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Paul Lehmberg received his B.A. in English and Philosophy from Concordia College (Moorhead, MN) in 1968. He then applied, and was admitted, to a Lutheran seminary, but thought better of it, and decided instead to pursue graduate work in English. He received his Ph.D. in American literature in 1977. Lehmberg then worked for a year as feature editor for a business magazine in the trucking industry. Since 1978 he has been teaching creative nonfiction writing, American literature, and composition at NMU. He was instrumental in mounting NMU’s M.A. and B.A. programs in writing, and for years he served as Director of English Graduate Studies. Lehmberg is the author of In The Strong Woods: A Season Alone in the North Country (St. Martin’s, 1980). He has published literary criticism, creative nonfiction, book reviews, and journalism. Lehmberg is married to Zhuang-Zhong, and they have two daughters. Currently he is at work on A Guangzhou Journal, a family memoir based on a trip to China. In 1998, Lehmberg was ordained a Zen Buddhist priest. Besides practicing Zen, he writes on Zen topics and is interested in the conjunction of Eastern and Western thought in American literature. He is also active in the Marquette Interfaith Forum.
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Matthew Gavin Frank is the author of the nonfiction books, Preparing the Ghost: An Essay Concerning the Giant Squid and Its First Photographer (W.W. Norton: Liveright), Pot Farm, and Barolo (both from the University of Nebraska Press), the poetry books, Warranty in Zulu (Barrow Street Press), The Morrow Plots, and Sagittarius Agitprop (both from Black Lawrence Press), and the chapbooks, Four Hours to Mpumalanga and Aardvark. Recent and forthcoming work appears in The New Republic, Field, Epoch, AGNI, The Iowa Review, Gulf Coast, The Kenyon Review, Seneca Review, Crazyhorse, The Normal School, DIAGRAM, Indiana Review, North American Review, Pleiades, Black Warrior Review, Quarterly West, Crab Orchard Review, The Best Food Writing, The Best Travel Writing, Creative Nonfiction, Prairie Schooner, Hotel Amerika, Gastronomica, and others. He teaches creative writing (predominantly nonfiction courses, and the occasional poetry course) in the MFA Program at Northern Michigan University, where he is the Nonfiction Editor of Passages North. This winter, he prepared his first batch of whitefish liver ice cream. It paired well with onion bagels.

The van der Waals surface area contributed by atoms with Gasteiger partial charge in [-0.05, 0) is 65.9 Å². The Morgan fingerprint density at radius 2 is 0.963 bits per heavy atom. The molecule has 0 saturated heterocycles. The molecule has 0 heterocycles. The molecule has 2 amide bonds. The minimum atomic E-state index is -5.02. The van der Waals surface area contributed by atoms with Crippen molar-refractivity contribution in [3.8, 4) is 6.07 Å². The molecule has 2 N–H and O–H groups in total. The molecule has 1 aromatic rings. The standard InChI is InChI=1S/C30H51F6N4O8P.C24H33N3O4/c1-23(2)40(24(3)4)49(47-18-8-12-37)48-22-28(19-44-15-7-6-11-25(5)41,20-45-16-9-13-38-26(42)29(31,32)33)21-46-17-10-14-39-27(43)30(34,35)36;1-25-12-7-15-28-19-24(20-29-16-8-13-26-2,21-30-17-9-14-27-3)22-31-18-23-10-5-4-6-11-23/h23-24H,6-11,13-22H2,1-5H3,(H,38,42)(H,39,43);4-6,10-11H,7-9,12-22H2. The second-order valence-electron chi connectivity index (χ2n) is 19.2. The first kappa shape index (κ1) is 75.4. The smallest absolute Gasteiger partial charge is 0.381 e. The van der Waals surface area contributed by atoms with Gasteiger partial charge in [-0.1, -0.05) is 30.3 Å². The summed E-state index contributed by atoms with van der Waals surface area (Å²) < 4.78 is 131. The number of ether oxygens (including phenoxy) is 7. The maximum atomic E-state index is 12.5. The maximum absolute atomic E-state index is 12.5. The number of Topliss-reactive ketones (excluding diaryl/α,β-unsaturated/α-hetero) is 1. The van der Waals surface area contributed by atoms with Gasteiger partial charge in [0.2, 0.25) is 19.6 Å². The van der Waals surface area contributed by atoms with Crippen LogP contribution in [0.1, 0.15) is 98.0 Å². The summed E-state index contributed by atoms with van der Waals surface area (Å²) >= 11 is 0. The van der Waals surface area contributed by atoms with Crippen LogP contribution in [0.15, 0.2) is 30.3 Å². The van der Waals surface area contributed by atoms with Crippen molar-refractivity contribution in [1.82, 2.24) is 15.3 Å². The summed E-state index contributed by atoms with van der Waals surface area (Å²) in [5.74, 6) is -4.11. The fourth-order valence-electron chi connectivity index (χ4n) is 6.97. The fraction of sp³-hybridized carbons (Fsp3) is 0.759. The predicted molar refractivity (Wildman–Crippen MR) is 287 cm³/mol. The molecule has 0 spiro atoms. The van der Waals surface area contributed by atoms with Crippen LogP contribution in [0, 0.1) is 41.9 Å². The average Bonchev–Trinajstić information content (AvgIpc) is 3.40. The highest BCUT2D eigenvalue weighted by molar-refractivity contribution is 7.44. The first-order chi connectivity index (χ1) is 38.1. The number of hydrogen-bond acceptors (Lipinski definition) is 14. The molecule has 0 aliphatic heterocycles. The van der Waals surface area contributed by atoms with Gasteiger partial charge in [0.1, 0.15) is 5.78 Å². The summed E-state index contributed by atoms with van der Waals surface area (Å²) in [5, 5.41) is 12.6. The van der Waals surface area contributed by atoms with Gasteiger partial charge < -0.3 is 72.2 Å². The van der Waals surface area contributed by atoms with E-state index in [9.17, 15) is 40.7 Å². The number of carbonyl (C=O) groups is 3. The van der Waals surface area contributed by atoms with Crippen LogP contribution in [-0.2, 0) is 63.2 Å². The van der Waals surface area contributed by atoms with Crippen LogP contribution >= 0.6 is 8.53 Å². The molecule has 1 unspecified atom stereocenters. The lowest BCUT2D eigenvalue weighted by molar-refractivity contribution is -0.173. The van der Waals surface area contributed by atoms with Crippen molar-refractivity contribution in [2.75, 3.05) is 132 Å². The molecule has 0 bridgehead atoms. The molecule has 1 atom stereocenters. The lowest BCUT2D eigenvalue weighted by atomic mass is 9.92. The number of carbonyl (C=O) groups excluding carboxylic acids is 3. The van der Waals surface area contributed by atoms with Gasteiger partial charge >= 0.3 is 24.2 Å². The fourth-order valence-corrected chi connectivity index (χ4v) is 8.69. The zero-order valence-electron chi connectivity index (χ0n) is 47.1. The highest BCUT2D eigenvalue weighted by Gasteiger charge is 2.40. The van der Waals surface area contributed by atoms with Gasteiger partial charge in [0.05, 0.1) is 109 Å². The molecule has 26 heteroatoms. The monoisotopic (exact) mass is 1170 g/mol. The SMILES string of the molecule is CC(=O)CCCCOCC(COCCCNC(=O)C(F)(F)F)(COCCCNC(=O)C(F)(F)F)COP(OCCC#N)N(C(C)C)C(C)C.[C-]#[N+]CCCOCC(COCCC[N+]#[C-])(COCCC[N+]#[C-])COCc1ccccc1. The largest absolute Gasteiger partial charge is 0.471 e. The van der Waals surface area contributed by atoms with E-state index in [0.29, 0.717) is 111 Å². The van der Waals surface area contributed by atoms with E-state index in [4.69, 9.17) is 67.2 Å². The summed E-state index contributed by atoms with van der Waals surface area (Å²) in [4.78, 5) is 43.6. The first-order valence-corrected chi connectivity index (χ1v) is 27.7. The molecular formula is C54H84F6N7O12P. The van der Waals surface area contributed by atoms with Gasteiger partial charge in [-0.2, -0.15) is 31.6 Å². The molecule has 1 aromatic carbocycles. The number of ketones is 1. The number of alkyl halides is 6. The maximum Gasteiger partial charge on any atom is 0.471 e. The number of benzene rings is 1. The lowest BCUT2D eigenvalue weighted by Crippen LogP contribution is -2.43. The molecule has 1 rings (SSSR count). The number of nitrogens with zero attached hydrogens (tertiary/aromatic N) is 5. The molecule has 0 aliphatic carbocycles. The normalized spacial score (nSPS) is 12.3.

Before academia, Josh MacIvor-Andersen was a regional television star (middle Tennessee and southern Kentucky), an oven manager for a traditional European-style bakery, a truck driver and baker for an NGO in the Balkans, and a professional tree climber. He is a graduate of Eastern University and UNC-Wilmington’s nonfiction writing program, where he taught multi-genre creative writing classes, nonfiction, literature, and a fine arts course on the creative process.
He is a contributor to magazines such as Geez, Sojourners, Prism, Garden and Gun, Our State, and National Geographic/Glimpse. His personal essays have appeared in Arts and Letters, Gulf Coast, The Paris Review Daily, Diagram, Northwest Review, Ruminate, and Fourth Genre, among others. He has won multiple awards and a Pushcart nomination for his essays and reporting, a Tennessee Tree Climbing Championship, an Excellence in Teaching award from UNC-Wilmington, and second place in a smile contest that, if he had taken first, would have garnered him free dental care for a year.
If asked to list the three most beautiful things in the world he would say his wife, Kathryn, his son, Levin the Magnificent Boy, and lugged, steel-frame bicycles of all makes and models.